I am sorry to see that Lord Lester has resigned from the House of Lords. However, I am not surprised. He is elderly, and no doubt has decided that he wants to spend more time with his family and not endlessly revisiting the claims of a woman who, based on her own career trajectory thus far, can fairly be described as a Professional Victim.
When I and other sensible and feisty women helped set up the Association of Women Barristers long, long ago (1990 actually, if my memory serves me right), the idea that you could complain about something that happened a decade or more ago – and expect the authorities to act on it – would have been received with incredulity.
But then, we were busy lawyers accustomed to working with strict time limits. Sacked by your employer? You had three months to lodge a tribunal claim. Want to challenge a decision of a public authority? Three months again.
Although the problem of sexual harassment was taken seriously and discussed, it was not seen as an insuperable problem. One statuesque American blonde who was an officer of the Association recounted an experience when, at lunch in one of the Inns, a knee-fondler tried it on with her.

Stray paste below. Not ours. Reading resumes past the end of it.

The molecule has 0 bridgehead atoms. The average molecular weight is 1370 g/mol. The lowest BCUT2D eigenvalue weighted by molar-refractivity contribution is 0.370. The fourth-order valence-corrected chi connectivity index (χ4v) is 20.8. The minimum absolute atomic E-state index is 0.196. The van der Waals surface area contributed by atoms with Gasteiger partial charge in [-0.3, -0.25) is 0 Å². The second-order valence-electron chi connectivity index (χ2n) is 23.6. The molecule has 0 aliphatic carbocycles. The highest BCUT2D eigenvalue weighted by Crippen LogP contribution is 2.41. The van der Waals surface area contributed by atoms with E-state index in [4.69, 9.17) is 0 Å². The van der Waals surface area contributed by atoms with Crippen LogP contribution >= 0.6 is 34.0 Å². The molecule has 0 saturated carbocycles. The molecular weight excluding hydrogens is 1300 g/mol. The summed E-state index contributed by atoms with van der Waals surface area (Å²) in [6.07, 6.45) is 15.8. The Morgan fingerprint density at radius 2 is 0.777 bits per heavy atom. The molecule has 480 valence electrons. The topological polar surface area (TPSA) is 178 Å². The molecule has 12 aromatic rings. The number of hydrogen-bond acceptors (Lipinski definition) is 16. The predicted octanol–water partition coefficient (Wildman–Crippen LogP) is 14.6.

“WILL YOU STOP DOING THAT?” she said loudly. The fondler was mortified, heads turned, and the problem was solved.
This is not to say that others might have felt less confident in tackling a low-level form of harassment, but it showed that a forthright approach could nip problems in the bud.
As for the fantasy, beloved of those who lobby the credulous Bar Standards Board, that hapless female trainees are exposed to Overtures from their wicked supervisors: I hate to tell you but, as I have already pointed out on Twitter, most male practitioners have all the allure of a crumpled carrier bag.
There. I said it.
So if you get anything more cheeky than “Fancy a pint down the Seven Stars?”, you know what to say: “’Ere, you avin’ a laugh?”